;Harold Pinter Homage at World Leaders (Autumn 2001)In October 2001, as part of the "Harold Pinter Homage" at the World Leaders Festival of Creative Genius, at Harbourfront Centre, in Toronto, following the reception and during the dinner honoring him, he presented a dramatic reading of "Celebration" (2000) and also participated in a public interview as part of the International Festival of Authors ("Harold Pinter Added to IFOA Lineup"; "Travel Advisory").

That winter Pinter's collaboration with director Di Trevis resulted in their stage adaptation of his as-yet unfilmed 1972 work "The Proust Screenplay", entitled "Remembrance of Things Past" (both based on Marcel Proust's famous seven-volume novel "In Search of Lost Time"), being produced at the National Theatre, in London. There was also a revival of "The Caretaker" in the West End.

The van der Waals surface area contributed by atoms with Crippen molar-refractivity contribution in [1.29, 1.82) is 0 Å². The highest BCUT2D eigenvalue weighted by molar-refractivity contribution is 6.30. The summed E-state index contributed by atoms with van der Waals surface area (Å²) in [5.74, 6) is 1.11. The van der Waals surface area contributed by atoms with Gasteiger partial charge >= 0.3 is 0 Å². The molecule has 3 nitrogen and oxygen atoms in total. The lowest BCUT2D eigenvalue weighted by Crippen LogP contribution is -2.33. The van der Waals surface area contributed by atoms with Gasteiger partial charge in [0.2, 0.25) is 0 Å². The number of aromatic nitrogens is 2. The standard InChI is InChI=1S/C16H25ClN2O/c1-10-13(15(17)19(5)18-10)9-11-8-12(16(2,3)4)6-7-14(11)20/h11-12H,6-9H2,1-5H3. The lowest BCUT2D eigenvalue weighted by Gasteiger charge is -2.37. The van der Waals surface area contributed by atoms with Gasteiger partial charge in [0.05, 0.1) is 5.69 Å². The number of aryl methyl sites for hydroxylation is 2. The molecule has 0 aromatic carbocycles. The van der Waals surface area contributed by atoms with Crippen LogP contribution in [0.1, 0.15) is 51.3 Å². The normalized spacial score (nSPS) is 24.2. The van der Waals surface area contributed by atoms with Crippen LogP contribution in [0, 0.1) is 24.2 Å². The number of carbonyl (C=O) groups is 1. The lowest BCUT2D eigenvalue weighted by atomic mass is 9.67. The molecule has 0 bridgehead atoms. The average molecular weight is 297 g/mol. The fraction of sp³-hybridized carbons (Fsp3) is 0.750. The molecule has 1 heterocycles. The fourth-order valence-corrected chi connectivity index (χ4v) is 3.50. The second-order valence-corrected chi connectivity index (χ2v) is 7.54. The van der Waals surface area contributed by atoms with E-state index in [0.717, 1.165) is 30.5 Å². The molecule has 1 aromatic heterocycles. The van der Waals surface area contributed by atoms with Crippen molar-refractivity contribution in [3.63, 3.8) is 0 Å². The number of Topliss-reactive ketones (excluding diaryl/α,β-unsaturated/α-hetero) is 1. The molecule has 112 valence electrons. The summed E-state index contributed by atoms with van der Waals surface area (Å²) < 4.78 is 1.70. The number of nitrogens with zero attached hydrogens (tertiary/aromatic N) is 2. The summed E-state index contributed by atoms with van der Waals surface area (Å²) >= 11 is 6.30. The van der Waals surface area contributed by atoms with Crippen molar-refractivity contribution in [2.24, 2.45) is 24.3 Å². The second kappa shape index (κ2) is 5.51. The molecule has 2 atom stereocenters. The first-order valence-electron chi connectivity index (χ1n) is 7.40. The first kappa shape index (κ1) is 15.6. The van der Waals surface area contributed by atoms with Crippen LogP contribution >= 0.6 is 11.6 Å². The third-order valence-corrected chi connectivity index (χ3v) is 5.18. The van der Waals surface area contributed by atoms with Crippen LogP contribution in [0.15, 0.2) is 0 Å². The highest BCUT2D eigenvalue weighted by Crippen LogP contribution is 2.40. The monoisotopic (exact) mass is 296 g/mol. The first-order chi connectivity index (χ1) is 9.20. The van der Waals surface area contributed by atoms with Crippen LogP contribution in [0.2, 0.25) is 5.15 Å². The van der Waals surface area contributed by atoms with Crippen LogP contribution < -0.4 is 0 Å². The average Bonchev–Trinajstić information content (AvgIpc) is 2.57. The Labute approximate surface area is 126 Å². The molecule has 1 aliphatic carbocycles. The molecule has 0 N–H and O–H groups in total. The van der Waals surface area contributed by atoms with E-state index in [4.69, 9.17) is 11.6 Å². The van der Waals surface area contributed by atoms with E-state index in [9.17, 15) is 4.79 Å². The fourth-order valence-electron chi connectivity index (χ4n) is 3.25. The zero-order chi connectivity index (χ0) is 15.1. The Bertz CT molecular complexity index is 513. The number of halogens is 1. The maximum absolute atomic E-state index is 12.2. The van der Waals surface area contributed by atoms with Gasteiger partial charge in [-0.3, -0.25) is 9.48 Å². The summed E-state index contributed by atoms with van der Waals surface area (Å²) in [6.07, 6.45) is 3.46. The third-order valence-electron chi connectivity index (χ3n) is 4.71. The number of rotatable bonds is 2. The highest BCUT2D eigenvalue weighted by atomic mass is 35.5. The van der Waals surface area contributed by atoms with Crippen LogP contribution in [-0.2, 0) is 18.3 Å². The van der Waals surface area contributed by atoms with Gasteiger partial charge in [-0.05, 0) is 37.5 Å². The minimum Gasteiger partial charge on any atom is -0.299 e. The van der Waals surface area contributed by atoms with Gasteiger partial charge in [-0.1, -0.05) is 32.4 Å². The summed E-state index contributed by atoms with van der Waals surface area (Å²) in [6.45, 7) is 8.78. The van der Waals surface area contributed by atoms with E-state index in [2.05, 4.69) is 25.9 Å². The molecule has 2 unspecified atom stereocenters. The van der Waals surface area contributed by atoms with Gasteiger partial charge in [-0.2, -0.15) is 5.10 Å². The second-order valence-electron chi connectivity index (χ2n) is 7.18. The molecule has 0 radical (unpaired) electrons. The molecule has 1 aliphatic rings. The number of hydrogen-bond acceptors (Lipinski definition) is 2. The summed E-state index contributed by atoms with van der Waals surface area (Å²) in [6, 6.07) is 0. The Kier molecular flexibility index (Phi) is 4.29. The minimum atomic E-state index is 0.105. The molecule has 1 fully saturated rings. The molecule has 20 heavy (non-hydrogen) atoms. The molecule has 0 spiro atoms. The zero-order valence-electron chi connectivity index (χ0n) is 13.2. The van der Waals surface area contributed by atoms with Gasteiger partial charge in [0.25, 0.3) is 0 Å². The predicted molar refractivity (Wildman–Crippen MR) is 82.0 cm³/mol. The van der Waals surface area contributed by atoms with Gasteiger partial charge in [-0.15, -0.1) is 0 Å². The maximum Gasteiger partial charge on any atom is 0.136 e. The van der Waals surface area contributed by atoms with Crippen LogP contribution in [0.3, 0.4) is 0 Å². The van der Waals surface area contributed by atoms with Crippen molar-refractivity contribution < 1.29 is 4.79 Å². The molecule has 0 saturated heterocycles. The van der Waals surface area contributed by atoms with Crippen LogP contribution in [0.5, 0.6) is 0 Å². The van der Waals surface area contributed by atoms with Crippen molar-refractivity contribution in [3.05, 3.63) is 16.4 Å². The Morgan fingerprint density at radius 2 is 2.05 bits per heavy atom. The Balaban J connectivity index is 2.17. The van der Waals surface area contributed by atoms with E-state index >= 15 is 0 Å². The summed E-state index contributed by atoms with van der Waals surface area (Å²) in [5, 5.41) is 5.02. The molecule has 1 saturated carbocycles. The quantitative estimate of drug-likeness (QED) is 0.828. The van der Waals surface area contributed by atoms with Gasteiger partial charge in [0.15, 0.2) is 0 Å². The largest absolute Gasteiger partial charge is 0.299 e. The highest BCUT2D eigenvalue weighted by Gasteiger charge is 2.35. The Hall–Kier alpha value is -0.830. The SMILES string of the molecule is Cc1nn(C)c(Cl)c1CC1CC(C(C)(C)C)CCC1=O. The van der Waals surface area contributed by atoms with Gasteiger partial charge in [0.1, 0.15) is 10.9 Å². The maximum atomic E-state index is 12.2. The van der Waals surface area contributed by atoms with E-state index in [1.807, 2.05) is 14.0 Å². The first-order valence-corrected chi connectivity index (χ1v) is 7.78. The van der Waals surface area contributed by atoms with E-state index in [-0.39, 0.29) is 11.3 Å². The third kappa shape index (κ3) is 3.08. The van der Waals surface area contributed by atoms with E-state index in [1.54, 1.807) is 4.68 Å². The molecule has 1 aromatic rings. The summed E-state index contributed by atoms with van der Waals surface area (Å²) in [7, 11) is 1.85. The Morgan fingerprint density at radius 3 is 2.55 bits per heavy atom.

;Career developments from 2001 to 2005Late in 2001, Pinter was diagnosed with cancer of the esophagus, for which he underwent a successful operation and chemotherapy in 2002. During the course of his treatment, he directed a production of his play "No Man's Land", wrote and performed in his new sketch "Press Conference" for a two-part otherwise-retrospective production of his dramatic sketches at the National Theatre, and was seen on television in America in the role of Vivian Bearing's father in the HBO film version of Margaret Edson's Pulitzer Prize-winning play "Wit". Since then, having become increasingly "engaged" as "a citizen," Pinter has continued to write and present politically-charged poetry, essays, speeches and two new screenplay adaptations of plays, based on Shakespeare's "King Lear" (completed in 2000 but unfilmed) and on Anthony Shaffer's "Sleuth" (written in 2005, with revisions completed later for the 2007 film "Sleuth"). Pinter's most recent stage play, "Celebration" (2000), is more a social satire, with fewer political resonances than such plays as "One for the Road" (1984), "Mountain Language" (1988), "Party Time" (1991), and "Ashes to Ashes" (1996), the last three of which extend expressionistic aspects of Pinter's "memory plays". His most recent dramatic work for radio, "Voices" (2005), a collaboration with composer James Clarke, adapting such selected works by Pinter to music, premièred on BBC Radio 3 on his 75th birthday (10 Oct. 2005), three days before the announcement that he had won the 2005 Nobel Prize in Literature (13 Oct. 2005).